“Every day I go out to the fields and the Almighty aids me in capturing four doves. Because of this, I have sworn that two of them will be sacrificed to Heaven every day in appreciation for G-d’s kindness.

“Now, I fear, if you do not sacrifice them, the L-rd will be angry with me and not aid me in capturing the doves, and my family will starve.”

The Kohen Agrees

When the Kohen heard these words and saw how upset the man was, he said: “Very well I fear the king, but I will do this for you.” And so speaking, he stopped sacrificing the king’s animals and sacrificed the happy man’s two doves.

When Agrippas heard this, he ordered the Kohen to appear and asked:

“Did I not tell you that no sacrifices except my own were to be offered the Almighty today? Why then have you disobeyed my word and offered another man’s sacrifices on the altar?”

“If only the king had seen the face on the pauper,” answered the Kohen, “and if only he had heard his plaintive words, he would have understood.”

When Agrippas heard the story, he rose and said to the Kohen: “You have done the right thing. May your righteous conduct serve as an example to all the other Kohanim.”

The ‘Curses’ Were Really Blessings

The great Rabbi Gamliel (known as Rabban Gamliel) had a daughter whom he lived to see reach her wedding day.

Before the marriage the young girl came to her father and said: “Father, I am about to be married. Bless me!”

The ‘Blessing’

Placing his hand son her head, Rabban Gamliel blessed his daughter saying:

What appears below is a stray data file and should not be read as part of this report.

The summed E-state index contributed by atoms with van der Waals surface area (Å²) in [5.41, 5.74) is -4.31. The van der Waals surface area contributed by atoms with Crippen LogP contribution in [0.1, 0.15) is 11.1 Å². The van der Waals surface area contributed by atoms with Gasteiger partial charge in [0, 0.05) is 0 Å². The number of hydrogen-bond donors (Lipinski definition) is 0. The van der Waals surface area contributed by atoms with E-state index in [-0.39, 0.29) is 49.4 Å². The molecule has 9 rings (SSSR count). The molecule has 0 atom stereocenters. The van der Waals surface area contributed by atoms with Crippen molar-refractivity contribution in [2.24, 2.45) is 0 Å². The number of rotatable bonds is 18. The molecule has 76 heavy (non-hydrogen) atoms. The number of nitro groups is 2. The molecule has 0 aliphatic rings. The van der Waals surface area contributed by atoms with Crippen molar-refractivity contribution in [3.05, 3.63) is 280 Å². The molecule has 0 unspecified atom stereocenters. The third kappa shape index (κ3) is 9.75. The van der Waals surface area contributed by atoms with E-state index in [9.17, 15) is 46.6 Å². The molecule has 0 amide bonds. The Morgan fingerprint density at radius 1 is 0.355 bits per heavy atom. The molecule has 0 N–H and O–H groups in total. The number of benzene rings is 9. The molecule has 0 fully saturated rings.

“May it be the Will of Heaven that you do not return here again forever.”

The daughter was stunned by the words of her father. Her heart was broken; what could her father mean by saying such a terrible thing to her? Nevertheless, she refrained from speaking out and restrained herself.

A Son Is Born

In the course a year, a child was born to the daughter, and Rabban Gamliel hearing the news, left his city to visit his daughter and grandchild.

His daughter was overjoyed to see him and once again said:
“At this time of the birth of my child, Father, bless me.”

Raising his hands Rabban Gamliel said:

“May the word ‘Oh!’ never cease to leave your mouth.”

The daughter could not restrain herself now, and she burst into tears.

“What have I done to you that you hate me so? This is the second time that I have asked you for a blessing, and both times you have cursed me instead.”

Rabban Gamliel Explains

“G-d forbid, my beloved daughter,” replied Rabban Gamliel. “Let me explain to you what I meant.

“When you were married, I prayed to the Almighty that you would spend your entire life with your husband and never become a widow and be forced to return to your father’s home. This is why I said: ‘May you never return here.’

“When your child was born I prayed that he would be healthy all his life and be raised by you until he grew to manhood. Therefore, I said: ‘May the word ‘Oh’ never cease to leave your mouth.’

“By this I meant, may you always say ‘Oh, my son has not eaten yet: Oh, my son has not dressed properly!’”

When the daughter heard this she exclaimed: “You are truly wise, my father, for you have both blessed me and also taught me to understand how awful a curse is and to refrain from uttering it.”